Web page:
**[Report] Scaling carbon nanotube complementary transistors to 5-nm gate lengths**
Science: Current Issue / by Chenguang Qiu / 17h
High-performance top-gated carbon nanotube field-effect transistors (CNT FETs) with a gate length of 5 nanometers can be fabricated that perform better than silicon complementary metal-oxide semiconductor (CMOS) FETs at the same scale. A scaling trend study revealed that the scaled CNT-based devices, which use graphene contacts, can operate much faster and at much lower supply voltage (0.4 versus

**[Report] Regional and global sea-surface temperatures during the last interglaciation**
32Science: Current Issue / by Jeremy S. Hoffman / 17h
The last interglaciation (LIG, 129 to 116 thousand years ago) was the most recent time in Earth’s history when global mean sea level was substantially higher than it is at present. However, reconstructions of LIG global temperature remain uncertain, with estimates ranging from no significant difference to nearly 2°C warmer than present-day temperatures. Here we use a network of sea-surface tempera

**[Report] Root diffusion barrier control by a vasculature-derived peptide binding to the SGN3 receptor**
3Science: Current Issue / by Verónica G. Doblas / 17h
The root endodermis forms its extracellular diffusion barrier by developing ringlike impregnations called Casparian strips. A factor responsible for their establishment is the SCHENGEN3/GASSHO1 (SGN3/GSO1) receptor-like kinase. Its loss of function causes discontinuous Casparian strips. SGN3 also mediates endodermal overlignification of other Casparian strip mutants. Yet, without ligand, SGN3 func

**[Report] A peptide hormone required for Casparian strip diffusion barrier formation in Arabidopsis roots**
25Science: Current Issue / by Takuya Nakayama / 17h
Plants achieve mineral ion homeostasis by means of a hydrophobic barrier on endodermal cells called the Casparian strip, which restricts lateral diffusion of ions between the root vascular bundles and the soil. We identified a family of sulfated peptides required for contiguous Casparian strip formation in Arabidopsis roots. These peptide hormones, which we named Casparian strip integrity factor 1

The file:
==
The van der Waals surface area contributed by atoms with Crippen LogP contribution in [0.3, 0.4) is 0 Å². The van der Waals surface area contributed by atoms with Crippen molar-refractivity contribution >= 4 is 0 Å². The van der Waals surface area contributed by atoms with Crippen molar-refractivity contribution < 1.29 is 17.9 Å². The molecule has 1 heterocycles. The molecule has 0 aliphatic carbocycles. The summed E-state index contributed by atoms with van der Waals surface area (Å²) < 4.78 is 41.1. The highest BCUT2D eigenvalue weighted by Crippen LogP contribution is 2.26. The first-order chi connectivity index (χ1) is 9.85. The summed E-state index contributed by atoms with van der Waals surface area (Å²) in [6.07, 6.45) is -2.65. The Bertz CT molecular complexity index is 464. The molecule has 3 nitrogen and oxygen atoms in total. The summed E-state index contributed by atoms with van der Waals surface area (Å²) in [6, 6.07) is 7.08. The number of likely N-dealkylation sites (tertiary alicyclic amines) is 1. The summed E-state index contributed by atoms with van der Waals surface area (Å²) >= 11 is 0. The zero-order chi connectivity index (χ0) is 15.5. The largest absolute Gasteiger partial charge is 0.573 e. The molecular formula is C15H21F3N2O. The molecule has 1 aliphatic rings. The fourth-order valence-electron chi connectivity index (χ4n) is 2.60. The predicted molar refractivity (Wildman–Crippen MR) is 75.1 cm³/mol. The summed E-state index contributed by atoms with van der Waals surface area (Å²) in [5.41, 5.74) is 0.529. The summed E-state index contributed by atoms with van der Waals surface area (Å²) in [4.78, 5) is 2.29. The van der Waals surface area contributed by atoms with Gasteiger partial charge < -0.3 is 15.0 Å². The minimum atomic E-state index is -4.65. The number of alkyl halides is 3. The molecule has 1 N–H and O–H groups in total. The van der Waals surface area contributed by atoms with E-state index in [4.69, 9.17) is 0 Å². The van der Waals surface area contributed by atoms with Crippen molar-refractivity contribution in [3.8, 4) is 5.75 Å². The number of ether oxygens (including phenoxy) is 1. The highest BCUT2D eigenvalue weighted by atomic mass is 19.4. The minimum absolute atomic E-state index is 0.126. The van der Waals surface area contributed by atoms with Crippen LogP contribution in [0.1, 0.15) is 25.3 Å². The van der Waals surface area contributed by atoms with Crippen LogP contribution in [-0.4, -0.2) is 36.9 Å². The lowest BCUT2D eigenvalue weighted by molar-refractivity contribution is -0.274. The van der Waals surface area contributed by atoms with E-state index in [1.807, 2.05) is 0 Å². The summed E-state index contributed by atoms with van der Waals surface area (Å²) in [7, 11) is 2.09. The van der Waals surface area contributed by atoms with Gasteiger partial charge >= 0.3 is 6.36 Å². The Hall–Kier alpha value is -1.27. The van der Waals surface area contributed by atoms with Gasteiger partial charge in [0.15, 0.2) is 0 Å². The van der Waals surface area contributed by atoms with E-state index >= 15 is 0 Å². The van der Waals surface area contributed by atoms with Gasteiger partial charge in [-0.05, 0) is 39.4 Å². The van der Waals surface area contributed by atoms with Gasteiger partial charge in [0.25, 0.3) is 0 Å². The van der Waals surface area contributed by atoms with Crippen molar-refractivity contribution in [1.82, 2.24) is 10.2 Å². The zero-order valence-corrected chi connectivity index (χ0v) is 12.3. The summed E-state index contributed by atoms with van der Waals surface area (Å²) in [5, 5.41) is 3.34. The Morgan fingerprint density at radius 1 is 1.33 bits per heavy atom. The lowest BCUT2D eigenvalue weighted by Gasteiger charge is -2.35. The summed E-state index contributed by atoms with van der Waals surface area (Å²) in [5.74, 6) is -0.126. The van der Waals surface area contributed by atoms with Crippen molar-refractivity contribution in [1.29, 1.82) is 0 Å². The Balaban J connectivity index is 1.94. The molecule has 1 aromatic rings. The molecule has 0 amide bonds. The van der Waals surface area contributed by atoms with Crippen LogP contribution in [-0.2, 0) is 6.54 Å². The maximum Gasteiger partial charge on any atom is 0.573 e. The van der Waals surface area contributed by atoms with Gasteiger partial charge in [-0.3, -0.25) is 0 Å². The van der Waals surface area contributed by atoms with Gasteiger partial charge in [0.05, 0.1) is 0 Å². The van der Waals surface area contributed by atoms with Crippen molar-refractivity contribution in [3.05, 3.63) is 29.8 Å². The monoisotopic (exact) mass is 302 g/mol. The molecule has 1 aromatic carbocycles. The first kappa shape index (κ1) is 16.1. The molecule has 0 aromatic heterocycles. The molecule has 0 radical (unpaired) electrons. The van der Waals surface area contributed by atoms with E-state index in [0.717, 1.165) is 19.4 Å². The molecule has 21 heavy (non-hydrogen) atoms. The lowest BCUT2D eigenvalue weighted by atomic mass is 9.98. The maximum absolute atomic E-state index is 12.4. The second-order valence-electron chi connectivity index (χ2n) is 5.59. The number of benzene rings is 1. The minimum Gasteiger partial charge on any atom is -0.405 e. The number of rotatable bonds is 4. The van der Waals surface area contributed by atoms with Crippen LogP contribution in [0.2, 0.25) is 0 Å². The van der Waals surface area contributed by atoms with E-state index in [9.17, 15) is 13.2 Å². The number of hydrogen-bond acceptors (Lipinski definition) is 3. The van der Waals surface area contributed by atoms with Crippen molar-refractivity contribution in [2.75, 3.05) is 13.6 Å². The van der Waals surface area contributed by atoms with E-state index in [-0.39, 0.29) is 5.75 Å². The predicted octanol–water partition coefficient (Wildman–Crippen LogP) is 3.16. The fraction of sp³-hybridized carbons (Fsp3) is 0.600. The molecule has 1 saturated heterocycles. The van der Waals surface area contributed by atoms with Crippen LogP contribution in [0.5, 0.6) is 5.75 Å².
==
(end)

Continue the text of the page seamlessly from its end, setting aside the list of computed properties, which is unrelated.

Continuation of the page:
**[Report] The receptor kinase FER is a RALF-regulated scaffold controlling plant immune signaling**
88Science: Current Issue / by Martin Stegmann / 17h
In plants, perception of invading pathogens involves cell-surface immune receptor kinases. Here, we report that the Arabidopsis SITE-1 PROTEASE (S1P) cleaves endogenous RAPID ALKALINIZATION FACTOR (RALF) propeptides to inhibit plant immunity. This inhibition is mediated by the malectin-like receptor kinase FERONIA (FER), which otherwise facilitates the ligand-induced complex formation of the immun

**[Report] Evolutionary drivers of thermoadaptation in enzyme catalysis**
6Science: Current Issue / by Vy Nguyen / 17h
With early life likely to have existed in a hot environment, enzymes had to cope with an inherent drop in catalytic speed caused by lowered temperature. Here we characterize the molecular mechanisms underlying thermoadaptation of enzyme catalysis in adenylate kinase using ancestral sequence reconstruction spanning 3 billion years of evolution. We show that evolution solved the enzyme’s key kinetic

**[Report] Protein structure determination using metagenome sequence data**
300+Science: Current Issue / by Sergey Ovchinnikov / 17h
Despite decades of work by structural biologists, there are still ~5200 protein families with unknown structure outside the range of comparative modeling. We show that Rosetta structure prediction guided by residue-residue contacts inferred from evolutionary information can accurately model proteins that belong to large families and that metagenome sequence data more than triple the number of prot

**[Report] Mechanistic basis for a molecular triage reaction**
Science: Current Issue / by Sichen Shao / 17h
Newly synthesized proteins are triaged between biosynthesis and degradation to maintain cellular homeostasis, but the decision-making mechanisms are unclear. We reconstituted the core reactions for membrane targeting and ubiquitination of nascent tail-anchored membrane proteins to understand how their fate is determined. The central six-component triage system is divided into an uncommitted client

**[Association Affairs] AAAS 2017 Annual Meeting Program**
Science: Current Issue / 17h
This issue of Science includes the program of the 2017 AAAS Annual Meeting. The theme of the AAAS Annual Meeting in Boston, 16 to 20 February 2017, is Serving Society Through Science Policy.A PDF of the program as it appears in this issue is available here; for more information on the meeting (including registration forms and information on accommodations), please visit www.aaas.org/meetings/.

**[New Products] New Products**
Science: Current Issue / 17h
A weekly roundup of information on newly offered instrumentation, apparatus, and laboratory materials of potential interest to researchers.

**[Working Life] The transcontinental scientist**
8Science: Current Issue / by Wim Delva / 17h
Author: Wim Delva

**Moth gut bacteria could help create new antibiotics**
300+Popular Science / by Claire Maldarelli / 17h
Health This benevolent bacteria fends off deadly microbial invaders A recent study suggests that a bacteria in a moth's gut secretes a toxic substance that kills off other invading, and often deadly, bacteria.

**In Alzheimer's, excess tau protein damages brain's GPS**